Page last updated at 18:33 GMT, Friday, 5 February 2010

Hartlepool 'ghost ship' fire sparks toxic warning


The project to dismantle the ship is one of the largest of its kind in Europe

A fire on a so-called "ghost ship" on Teesside should serve as a warning of a potential toxic incident, environmental campaigners have said.

Up to 50 firefighters battled flames on the former French aircraft carrier Clemenceau near Hartlepool on Friday.

Able UK, which is dismantling the 32,700-tonne ship, said the fire posed no public risk and was not near to any of the asbestos it contains.

The Friends of Hartlepool group say the vessel was a health hazard.

'Full of toxins'

The Clemenceau, which arrived at the firm's Graythorp dry dock a year ago, was turned away by India and Egypt for being too toxic to be broken up.

Campaigner Jean Kennedy said the ship was "full of toxins" and that it was a "travesty" that the ship had been allowed to be dismantled at the yard.

The Clemenceau carried helicopters in the first Gulf War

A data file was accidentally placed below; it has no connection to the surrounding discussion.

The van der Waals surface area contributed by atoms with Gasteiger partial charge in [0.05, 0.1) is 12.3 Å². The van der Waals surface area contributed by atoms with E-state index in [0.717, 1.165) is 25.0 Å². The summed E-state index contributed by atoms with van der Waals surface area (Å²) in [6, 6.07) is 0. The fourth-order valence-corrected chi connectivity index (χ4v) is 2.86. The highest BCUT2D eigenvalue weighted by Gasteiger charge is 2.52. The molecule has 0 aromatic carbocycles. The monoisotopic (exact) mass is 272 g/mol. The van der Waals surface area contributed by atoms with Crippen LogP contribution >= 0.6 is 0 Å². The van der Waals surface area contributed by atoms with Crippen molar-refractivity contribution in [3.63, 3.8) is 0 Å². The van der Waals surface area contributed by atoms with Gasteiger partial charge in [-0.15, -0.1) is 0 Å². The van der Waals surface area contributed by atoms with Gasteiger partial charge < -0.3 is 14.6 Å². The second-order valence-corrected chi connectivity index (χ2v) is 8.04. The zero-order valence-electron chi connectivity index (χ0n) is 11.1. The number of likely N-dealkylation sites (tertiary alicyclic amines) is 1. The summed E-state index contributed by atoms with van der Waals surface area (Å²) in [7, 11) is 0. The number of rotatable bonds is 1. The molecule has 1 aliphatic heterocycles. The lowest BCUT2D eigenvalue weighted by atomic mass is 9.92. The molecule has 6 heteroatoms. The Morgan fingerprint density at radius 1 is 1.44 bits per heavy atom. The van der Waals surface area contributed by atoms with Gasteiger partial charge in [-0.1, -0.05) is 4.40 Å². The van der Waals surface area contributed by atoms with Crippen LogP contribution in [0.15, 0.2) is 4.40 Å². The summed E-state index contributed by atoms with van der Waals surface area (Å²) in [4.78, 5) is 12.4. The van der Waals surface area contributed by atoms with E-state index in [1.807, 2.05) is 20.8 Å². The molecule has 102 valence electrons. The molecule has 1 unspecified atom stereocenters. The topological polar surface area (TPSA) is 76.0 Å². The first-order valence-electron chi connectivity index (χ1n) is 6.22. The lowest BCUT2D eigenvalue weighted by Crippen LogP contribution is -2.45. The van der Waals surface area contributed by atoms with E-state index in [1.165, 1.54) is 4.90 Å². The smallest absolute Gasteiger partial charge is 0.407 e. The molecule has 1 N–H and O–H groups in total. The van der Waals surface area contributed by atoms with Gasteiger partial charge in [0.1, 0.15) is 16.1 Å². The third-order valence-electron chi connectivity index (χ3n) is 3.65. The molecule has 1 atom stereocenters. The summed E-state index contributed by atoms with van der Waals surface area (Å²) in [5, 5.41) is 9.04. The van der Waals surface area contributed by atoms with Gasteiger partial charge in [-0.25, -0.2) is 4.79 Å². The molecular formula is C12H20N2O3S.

She said: "I have no trust what so ever in this being done properly.

"Even at this stage we have seen the dangers it has brought to this town.

"I am absolutely disgusted because there are schools nearby and the firefighters could have been facing toxic fumes."

Cleveland Fire Brigade said the fire, which was contained within three compartments, started in cabling.

About 70 people had been working on the ship when the alarm was raised at 0910 GMT but there were no reported injuries.

Fire crews took more than an hour to bring the flames under control.

Neil Etherington, development director of Able UK, said well-rehearsed emergency procedures had worked well.


Launched in December 1957

Decommissioned October 1997

Built at Brest shipyard in France

Length is 255m (836ft)

Weight is 32,780 tonnes

Speed of 32 knots (59 km/h)

Carried total of 40 aircraft

He said: "The situation was dealt with by the fire service in a relatively straightforward and routine manner.

"There were never any dangers to the public and there was no injuries to staff on site.

"There was no hazardous materials involved, no asbestos was anywhere near the fire."

He said an investigation into the cause was under way. A skeleton staff is to return to work on Saturday and normal shifts are expected to resume on Monday.

The project to dismantle the Clemenceau is one of the largest of its kind in Europe.

About 70% of the total asbestos-containing material has so far been removed and the firm expects to complete the operation by April.

The total dismantling of the hull is predicted to be completed by the summer.

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